Selling Enterprise Software in a Down Economy
June of 2012 has opened on a pronounced somber economic note. What impact, if any, does the general economic condition here in the United States have on the job of selling enterprise software.
The method of selling enterprise software, as we have alluded to it here in this blog, remains entirely the same in a down economy. The same principles apply to complex sales as have always applied. What has changed, and will continue to change should the economy continue to worsen (which looks to be the case at least through the remainder of this year) is that fewer prospects will pursue purchases. Prospects who have been proceeding on purchases without a strong foundation of conviction built on the results of a thorough analysis of why products should be purchased will likely drop the pursuit. Therefore, it is crucial for sales teams to identify questionable prospects as early as possible in order to ensure minimal lost time that should be devoted to better opportunities.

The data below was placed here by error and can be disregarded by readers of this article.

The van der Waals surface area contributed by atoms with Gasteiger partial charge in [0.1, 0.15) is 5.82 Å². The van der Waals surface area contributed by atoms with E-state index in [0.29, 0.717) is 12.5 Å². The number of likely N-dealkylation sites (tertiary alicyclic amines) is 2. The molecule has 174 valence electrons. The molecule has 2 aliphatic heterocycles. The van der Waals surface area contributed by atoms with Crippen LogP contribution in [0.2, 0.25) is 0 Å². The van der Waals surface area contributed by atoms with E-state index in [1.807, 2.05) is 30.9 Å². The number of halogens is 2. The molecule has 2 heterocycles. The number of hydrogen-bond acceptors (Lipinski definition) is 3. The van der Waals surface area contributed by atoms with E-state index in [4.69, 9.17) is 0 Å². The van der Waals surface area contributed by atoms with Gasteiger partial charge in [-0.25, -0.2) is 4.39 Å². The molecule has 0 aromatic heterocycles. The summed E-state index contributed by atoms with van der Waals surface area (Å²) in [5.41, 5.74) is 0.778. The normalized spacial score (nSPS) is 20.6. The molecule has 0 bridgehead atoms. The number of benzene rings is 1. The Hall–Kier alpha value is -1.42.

We think that an excellent way of accelerating prospect identification is to strictly adhere to the steps that we have identified earlier in this blog. With the first prospect conversation sales teams must be able to answer an important question:
Does this prospect broadly agree with us that our solution may produce significant cost savings or not?
A “maybe” answer to the above question should not be taken as an indicator of anything that would inspire optimism about a likely sale. The answer to this question must be either a “yes”, or a “no”. If the answer is no, then move onto the next prospect right away. There are no fewer prospects in a down economy than there are in a booming economy. In fact, as companies feel the pain of economic contraction, more companies will express an active interest in opportunities to save money and reduce costs. Therefore, down economies will produce more prospects for complex sales campaigns properly built upon specific, quantified financial metrics that demonstrate, irrefutably that substantial cost savings will be produced as the result of purchasing enterprise software.
Time is better spent in a down economy carefully researching prospects feeling the specific pain that a solution is designed to solve than pursuing further engagement with marginally interested prospects. We have considerable current experience in these markets. We welcome opportunities to discuss the needs of innovative technology businesses for better sales team performance. Please contact us. You may telephone Ira Michael “Mike” Blonder at +1 631-673-2929 to further a discussion. You may also email Mike at firstname.lastname@example.org.
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